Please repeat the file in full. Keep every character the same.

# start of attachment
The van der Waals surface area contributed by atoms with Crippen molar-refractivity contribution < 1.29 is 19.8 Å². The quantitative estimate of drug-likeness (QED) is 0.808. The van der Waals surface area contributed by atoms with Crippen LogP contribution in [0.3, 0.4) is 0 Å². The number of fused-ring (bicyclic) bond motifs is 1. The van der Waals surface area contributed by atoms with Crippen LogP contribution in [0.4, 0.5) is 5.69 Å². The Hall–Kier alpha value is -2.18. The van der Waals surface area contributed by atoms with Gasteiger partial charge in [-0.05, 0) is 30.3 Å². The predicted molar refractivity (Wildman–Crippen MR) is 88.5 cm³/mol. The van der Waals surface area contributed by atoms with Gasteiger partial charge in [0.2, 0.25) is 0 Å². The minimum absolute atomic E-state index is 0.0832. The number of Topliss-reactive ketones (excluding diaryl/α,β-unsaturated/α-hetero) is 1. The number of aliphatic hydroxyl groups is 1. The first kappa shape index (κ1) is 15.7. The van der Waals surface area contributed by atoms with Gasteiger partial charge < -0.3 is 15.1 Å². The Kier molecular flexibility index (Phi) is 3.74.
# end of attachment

The van der Waals surface area contributed by atoms with Crippen molar-refractivity contribution < 1.29 is 19.8 Å². The quantitative estimate of drug-likeness (QED) is 0.808. The van der Waals surface area contributed by atoms with Crippen LogP contribution in [0.3, 0.4) is 0 Å². The number of fused-ring (bicyclic) bond motifs is 1. The van der Waals surface area contributed by atoms with Crippen LogP contribution in [0.4, 0.5) is 5.69 Å². The Hall–Kier alpha value is -2.18. The van der Waals surface area contributed by atoms with Gasteiger partial charge in [-0.05, 0) is 30.3 Å². The predicted molar refractivity (Wildman–Crippen MR) is 88.5 cm³/mol. The van der Waals surface area contributed by atoms with Gasteiger partial charge in [0.2, 0.25) is 0 Å². The minimum absolute atomic E-state index is 0.0832. The number of Topliss-reactive ketones (excluding diaryl/α,β-unsaturated/α-hetero) is 1. The number of aliphatic hydroxyl groups is 1. The first kappa shape index (κ1) is 15.7. The van der Waals surface area contributed by atoms with Gasteiger partial charge < -0.3 is 15.1 Å². The Kier molecular flexibility index (Phi) is 3.74.